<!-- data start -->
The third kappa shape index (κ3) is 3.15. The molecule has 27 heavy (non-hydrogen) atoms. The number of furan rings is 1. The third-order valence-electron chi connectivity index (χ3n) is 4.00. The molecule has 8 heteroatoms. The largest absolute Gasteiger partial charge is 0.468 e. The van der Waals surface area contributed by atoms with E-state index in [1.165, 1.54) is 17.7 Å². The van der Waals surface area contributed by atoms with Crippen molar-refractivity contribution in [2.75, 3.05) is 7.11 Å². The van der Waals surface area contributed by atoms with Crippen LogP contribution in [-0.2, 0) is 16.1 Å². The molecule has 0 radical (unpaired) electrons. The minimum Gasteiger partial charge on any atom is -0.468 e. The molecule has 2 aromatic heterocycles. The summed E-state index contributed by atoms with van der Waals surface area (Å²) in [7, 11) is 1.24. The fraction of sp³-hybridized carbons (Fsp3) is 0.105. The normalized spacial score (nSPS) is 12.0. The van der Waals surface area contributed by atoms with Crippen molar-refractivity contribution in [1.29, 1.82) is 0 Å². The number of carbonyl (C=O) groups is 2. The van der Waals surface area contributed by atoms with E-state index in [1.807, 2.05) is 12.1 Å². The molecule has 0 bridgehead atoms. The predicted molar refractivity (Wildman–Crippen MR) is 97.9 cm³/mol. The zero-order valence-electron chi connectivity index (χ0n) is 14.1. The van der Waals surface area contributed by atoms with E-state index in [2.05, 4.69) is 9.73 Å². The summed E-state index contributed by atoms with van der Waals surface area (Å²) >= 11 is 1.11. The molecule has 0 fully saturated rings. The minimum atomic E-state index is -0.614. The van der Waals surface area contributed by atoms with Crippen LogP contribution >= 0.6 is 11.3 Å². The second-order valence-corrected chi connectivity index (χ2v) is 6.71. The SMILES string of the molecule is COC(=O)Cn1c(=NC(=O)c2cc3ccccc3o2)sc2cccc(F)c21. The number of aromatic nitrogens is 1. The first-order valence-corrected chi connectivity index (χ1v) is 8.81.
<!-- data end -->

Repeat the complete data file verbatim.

The third kappa shape index (κ3) is 3.15. The molecule has 27 heavy (non-hydrogen) atoms. The number of furan rings is 1. The third-order valence-electron chi connectivity index (χ3n) is 4.00. The molecule has 8 heteroatoms. The largest absolute Gasteiger partial charge is 0.468 e. The van der Waals surface area contributed by atoms with E-state index in [1.165, 1.54) is 17.7 Å². The van der Waals surface area contributed by atoms with Crippen molar-refractivity contribution in [2.75, 3.05) is 7.11 Å². The van der Waals surface area contributed by atoms with Crippen LogP contribution in [-0.2, 0) is 16.1 Å². The molecule has 0 radical (unpaired) electrons. The minimum Gasteiger partial charge on any atom is -0.468 e. The molecule has 2 aromatic heterocycles. The summed E-state index contributed by atoms with van der Waals surface area (Å²) in [7, 11) is 1.24. The fraction of sp³-hybridized carbons (Fsp3) is 0.105. The normalized spacial score (nSPS) is 12.0. The van der Waals surface area contributed by atoms with Crippen molar-refractivity contribution in [1.29, 1.82) is 0 Å². The number of carbonyl (C=O) groups is 2. The van der Waals surface area contributed by atoms with E-state index in [1.807, 2.05) is 12.1 Å². The molecule has 0 bridgehead atoms. The predicted molar refractivity (Wildman–Crippen MR) is 97.9 cm³/mol. The zero-order valence-electron chi connectivity index (χ0n) is 14.1. The van der Waals surface area contributed by atoms with E-state index in [2.05, 4.69) is 9.73 Å². The summed E-state index contributed by atoms with van der Waals surface area (Å²) >= 11 is 1.11. The molecule has 0 fully saturated rings. The minimum atomic E-state index is -0.614. The van der Waals surface area contributed by atoms with Crippen LogP contribution >= 0.6 is 11.3 Å². The second-order valence-corrected chi connectivity index (χ2v) is 6.71. The SMILES string of the molecule is COC(=O)Cn1c(=NC(=O)c2cc3ccccc3o2)sc2cccc(F)c21. The number of aromatic nitrogens is 1. The first-order valence-corrected chi connectivity index (χ1v) is 8.81.